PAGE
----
Shane Ferro
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MoMA Acquired a Le Corbusier Kitchen in a Garage; Its Restorers Aim to Keep it Real

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As the world awaits “Le Corbusier: An Atlas of Modern Landscapes,” the architect’s largest exhibition in New York scheduled to open at the Museum of Modern Art on June 9, two museum conservators have been hard at work restoring the Le Corb and Charlotte Perriand-designed kitchen they acquired in a Munich garage for the exhibition.

Le Corbusier’s Marseille Unité d’Habitation, via Inside/Out

The 60-year-old kitchen set, comprising countertops, cupboards, and a sink, was part of Le Corbusier’s 1952 vertical 1,600-resident community experiment, the Unité d’Habitation in Marseille. It sat fully assembled in the garage of a German collector until, after an assessment by Roger Griffith and Anne Grady, associate and assistant conservators, respectively, deemed it in acceptable condition for MoMA’s collection.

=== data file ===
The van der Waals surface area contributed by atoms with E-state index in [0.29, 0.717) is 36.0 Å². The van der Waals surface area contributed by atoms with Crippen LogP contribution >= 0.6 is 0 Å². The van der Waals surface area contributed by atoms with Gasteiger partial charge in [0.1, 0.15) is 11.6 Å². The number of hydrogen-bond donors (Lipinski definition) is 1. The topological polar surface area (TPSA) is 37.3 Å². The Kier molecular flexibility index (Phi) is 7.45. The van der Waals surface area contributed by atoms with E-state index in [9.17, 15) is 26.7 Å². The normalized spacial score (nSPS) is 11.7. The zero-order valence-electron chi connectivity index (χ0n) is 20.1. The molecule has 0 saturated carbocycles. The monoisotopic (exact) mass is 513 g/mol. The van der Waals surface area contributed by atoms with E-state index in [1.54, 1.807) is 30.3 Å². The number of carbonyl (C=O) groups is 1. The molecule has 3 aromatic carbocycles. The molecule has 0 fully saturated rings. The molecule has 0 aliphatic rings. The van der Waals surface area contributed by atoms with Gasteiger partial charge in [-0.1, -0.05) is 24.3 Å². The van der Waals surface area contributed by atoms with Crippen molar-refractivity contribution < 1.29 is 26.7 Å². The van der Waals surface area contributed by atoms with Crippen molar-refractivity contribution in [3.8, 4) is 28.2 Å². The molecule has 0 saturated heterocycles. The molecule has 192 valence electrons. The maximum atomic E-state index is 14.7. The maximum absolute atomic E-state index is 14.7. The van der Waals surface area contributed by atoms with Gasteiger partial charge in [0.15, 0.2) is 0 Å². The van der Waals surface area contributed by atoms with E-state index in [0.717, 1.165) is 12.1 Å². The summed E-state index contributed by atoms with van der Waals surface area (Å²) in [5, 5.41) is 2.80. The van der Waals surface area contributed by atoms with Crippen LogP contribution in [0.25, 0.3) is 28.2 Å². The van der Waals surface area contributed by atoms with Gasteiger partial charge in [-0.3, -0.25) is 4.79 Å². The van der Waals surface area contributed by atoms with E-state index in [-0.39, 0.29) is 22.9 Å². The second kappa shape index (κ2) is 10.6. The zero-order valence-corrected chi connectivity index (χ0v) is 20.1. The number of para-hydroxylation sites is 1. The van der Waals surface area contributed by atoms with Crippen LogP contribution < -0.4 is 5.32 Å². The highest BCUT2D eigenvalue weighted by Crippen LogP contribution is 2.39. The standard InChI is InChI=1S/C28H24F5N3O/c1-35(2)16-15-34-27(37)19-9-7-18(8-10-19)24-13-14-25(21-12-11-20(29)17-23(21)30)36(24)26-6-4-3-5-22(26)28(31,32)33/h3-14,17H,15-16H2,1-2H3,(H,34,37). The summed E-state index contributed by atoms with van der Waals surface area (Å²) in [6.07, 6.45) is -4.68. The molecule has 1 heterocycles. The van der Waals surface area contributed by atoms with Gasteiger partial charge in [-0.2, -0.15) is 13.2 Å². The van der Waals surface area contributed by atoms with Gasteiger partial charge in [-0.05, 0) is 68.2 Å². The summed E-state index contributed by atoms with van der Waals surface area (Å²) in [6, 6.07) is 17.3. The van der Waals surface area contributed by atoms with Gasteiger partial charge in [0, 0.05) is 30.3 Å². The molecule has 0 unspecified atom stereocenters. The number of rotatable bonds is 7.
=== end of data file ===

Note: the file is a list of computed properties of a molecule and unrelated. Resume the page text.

For all its years of scratches, dents, and six layers of paint, however, the pair handled the restoration of this project like that of an anthropological relic, blogging that the kitchen could be “interpreted both as an artefact and as a design object.” They returned the cabinets to the colors Le Corbusier himself had chosen in 1947, while leaving traces of its authentic wear and tear. [Inside/Out via Phaidon]

— Janelle Zara

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